At a time when the Government is aiming to increase the number of students in higher education (HE), a new book offers an analysis of the impact of higher tuition fees for students from low-income families and looks at how HE is organised in terms of progression for students from “alternative” entry routes.
Closing the Equity Gap: the impact of widening participation strategies in the UK and the USA - published by the National Institute of Adult Continuing Education (NIACE) and edited by Geoff Layer, Pro Vice Chancellor at the University of Bradford - focuses on how a more socially inclusive higher education system might be secured. It explores the challenges facing higher education as the student financial support model increasingly relies on higher fees and delayed debt.
The book is a series of papers developed by eminent academics focussing on such issues as the economic impact of tuition fees on access in the USA; the Scottish experience in broadening participation through short-cycle courses; the role of the Further Education college in providing HE in England; how college education and financial support operate in the USA; and the implications that broadening participation has for the learning and teaching strategy of universities.
Emma Banks | alfa
Geographers provide new insight into commuter megaregions of the US
01.12.2016 | Dartmouth College
Sustainable Development Goals lead to lower population growth
30.11.2016 | International Institute for Applied Systems Analysis (IIASA)
In recent years, lasers with ultrashort pulses (USP) down to the femtosecond range have become established on an industrial scale. They could advance some applications with the much-lauded “cold ablation” – if that meant they would then achieve more throughput. A new generation of process engineering that will address this issue in particular will be discussed at the “4th UKP Workshop – Ultrafast Laser Technology” in April 2017.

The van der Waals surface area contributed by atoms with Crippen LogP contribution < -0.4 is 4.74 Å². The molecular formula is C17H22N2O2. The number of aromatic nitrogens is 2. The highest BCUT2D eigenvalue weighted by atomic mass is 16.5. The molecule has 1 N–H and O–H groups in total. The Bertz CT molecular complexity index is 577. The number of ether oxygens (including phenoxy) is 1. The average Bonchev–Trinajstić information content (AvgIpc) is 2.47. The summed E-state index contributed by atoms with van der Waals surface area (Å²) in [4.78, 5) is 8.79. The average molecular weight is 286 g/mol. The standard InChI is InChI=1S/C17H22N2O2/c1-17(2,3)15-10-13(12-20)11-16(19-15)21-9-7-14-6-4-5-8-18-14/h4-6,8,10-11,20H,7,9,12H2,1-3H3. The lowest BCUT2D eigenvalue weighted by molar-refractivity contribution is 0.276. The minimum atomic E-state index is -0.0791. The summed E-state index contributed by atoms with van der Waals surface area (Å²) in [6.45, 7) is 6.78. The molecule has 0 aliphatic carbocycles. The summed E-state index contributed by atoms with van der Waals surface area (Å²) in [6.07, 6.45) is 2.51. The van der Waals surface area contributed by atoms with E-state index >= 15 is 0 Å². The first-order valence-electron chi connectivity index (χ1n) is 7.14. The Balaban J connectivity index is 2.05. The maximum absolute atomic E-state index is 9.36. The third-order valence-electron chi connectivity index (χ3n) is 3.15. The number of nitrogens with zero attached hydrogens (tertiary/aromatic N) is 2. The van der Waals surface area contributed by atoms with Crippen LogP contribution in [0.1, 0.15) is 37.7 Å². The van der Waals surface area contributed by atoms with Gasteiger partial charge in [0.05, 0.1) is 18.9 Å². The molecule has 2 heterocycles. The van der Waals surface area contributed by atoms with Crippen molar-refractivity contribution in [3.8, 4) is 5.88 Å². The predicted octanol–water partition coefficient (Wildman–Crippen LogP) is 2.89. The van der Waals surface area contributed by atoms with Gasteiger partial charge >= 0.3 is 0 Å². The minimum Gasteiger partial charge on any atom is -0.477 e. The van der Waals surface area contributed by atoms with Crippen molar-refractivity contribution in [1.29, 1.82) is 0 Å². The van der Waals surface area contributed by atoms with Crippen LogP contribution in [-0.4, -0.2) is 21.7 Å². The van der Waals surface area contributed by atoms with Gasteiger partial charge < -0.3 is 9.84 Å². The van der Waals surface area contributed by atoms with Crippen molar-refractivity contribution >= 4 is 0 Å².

Even back in the 1990s, scientists were comparing materials processing with nanosecond, picosecond and femtosesecond pulses. The result was surprising:...
Have you ever wondered how you see the world? Vision is about photons of light, which are packets of energy, interacting with the atoms or molecules in what...
A multi-institutional research collaboration has created a novel approach for fabricating three-dimensional micro-optics through the shape-defined formation of porous silicon (PSi), with broad impacts in integrated optoelectronics, imaging, and photovoltaics.
Working with colleagues at Stanford and The Dow Chemical Company, researchers at the University of Illinois at Urbana-Champaign fabricated 3-D birefringent...
In experiments with magnetic atoms conducted at extremely low temperatures, scientists have demonstrated a unique phase of matter: The atoms form a new type of quantum liquid or quantum droplet state. These so called quantum droplets may preserve their form in absence of external confinement because of quantum effects. The joint team of experimental physicists from Innsbruck and theoretical physicists from Hannover report on their findings in the journal Physical Review X.
“Our Quantum droplets are in the gas phase but they still drop like a rock,” explains experimental physicist Francesca Ferlaino when talking about the...
The Max Planck Institute for Physics (MPP) is opening up a new research field. A workshop from November 21 - 22, 2016 will mark the start of activities for an innovative axion experiment. Axions are still only purely hypothetical particles. Their detection could solve two fundamental problems in particle physics: What dark matter consists of and why it has not yet been possible to directly observe a CP violation for the strong interaction.
The “MADMAX” project is the MPP’s commitment to axion research. Axions are so far only a theoretical prediction and are difficult to detect: on the one hand,...
16.11.2016 | Event News
01.11.2016 | Event News
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07.12.2016 | Health and Medicine
07.12.2016 | Life Sciences
07.12.2016 | Health and Medicine